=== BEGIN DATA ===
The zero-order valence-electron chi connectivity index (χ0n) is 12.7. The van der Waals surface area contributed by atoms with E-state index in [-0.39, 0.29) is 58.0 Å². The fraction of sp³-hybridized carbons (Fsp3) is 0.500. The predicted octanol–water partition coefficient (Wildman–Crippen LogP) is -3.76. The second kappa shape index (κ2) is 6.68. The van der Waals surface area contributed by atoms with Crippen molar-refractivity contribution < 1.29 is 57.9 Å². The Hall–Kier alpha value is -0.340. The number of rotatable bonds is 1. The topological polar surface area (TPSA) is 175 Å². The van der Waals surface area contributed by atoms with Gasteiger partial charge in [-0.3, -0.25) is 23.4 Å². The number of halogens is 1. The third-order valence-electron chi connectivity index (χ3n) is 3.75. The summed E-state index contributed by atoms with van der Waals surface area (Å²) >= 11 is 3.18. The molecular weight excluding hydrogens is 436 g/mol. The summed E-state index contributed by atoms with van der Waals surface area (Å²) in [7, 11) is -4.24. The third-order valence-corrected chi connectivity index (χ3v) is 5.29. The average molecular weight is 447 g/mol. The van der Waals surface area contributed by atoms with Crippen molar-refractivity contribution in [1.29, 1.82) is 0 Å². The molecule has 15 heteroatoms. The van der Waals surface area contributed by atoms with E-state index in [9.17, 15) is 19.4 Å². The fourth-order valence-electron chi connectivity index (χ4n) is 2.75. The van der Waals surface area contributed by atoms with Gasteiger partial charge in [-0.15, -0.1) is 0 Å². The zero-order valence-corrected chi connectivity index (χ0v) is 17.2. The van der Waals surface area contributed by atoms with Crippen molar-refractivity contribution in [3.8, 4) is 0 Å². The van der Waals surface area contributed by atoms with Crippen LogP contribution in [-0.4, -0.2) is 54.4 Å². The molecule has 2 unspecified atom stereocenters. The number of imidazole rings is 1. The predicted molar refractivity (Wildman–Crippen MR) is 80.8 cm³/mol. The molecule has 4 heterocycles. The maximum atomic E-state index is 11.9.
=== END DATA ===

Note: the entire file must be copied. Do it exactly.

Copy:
The zero-order valence-electron chi connectivity index (χ0n) is 12.7. The van der Waals surface area contributed by atoms with E-state index in [-0.39, 0.29) is 58.0 Å². The fraction of sp³-hybridized carbons (Fsp3) is 0.500. The predicted octanol–water partition coefficient (Wildman–Crippen LogP) is -3.76. The second kappa shape index (κ2) is 6.68. The van der Waals surface area contributed by atoms with Crippen molar-refractivity contribution < 1.29 is 57.9 Å². The Hall–Kier alpha value is -0.340. The number of rotatable bonds is 1. The topological polar surface area (TPSA) is 175 Å². The van der Waals surface area contributed by atoms with Gasteiger partial charge in [-0.3, -0.25) is 23.4 Å². The number of halogens is 1. The third-order valence-electron chi connectivity index (χ3n) is 3.75. The summed E-state index contributed by atoms with van der Waals surface area (Å²) >= 11 is 3.18. The molecular weight excluding hydrogens is 436 g/mol. The summed E-state index contributed by atoms with van der Waals surface area (Å²) in [7, 11) is -4.24. The third-order valence-corrected chi connectivity index (χ3v) is 5.29. The average molecular weight is 447 g/mol. The van der Waals surface area contributed by atoms with Crippen molar-refractivity contribution in [1.29, 1.82) is 0 Å². The molecule has 15 heteroatoms. The van der Waals surface area contributed by atoms with E-state index in [9.17, 15) is 19.4 Å². The fourth-order valence-electron chi connectivity index (χ4n) is 2.75. The van der Waals surface area contributed by atoms with Gasteiger partial charge in [-0.15, -0.1) is 0 Å². The zero-order valence-corrected chi connectivity index (χ0v) is 17.2. The van der Waals surface area contributed by atoms with Crippen molar-refractivity contribution in [3.8, 4) is 0 Å². The van der Waals surface area contributed by atoms with Crippen LogP contribution in [-0.4, -0.2) is 54.4 Å². The molecule has 2 unspecified atom stereocenters. The number of imidazole rings is 1. The predicted molar refractivity (Wildman–Crippen MR) is 80.8 cm³/mol. The molecule has 4 heterocycles. The maximum atomic E-state index is 11.9.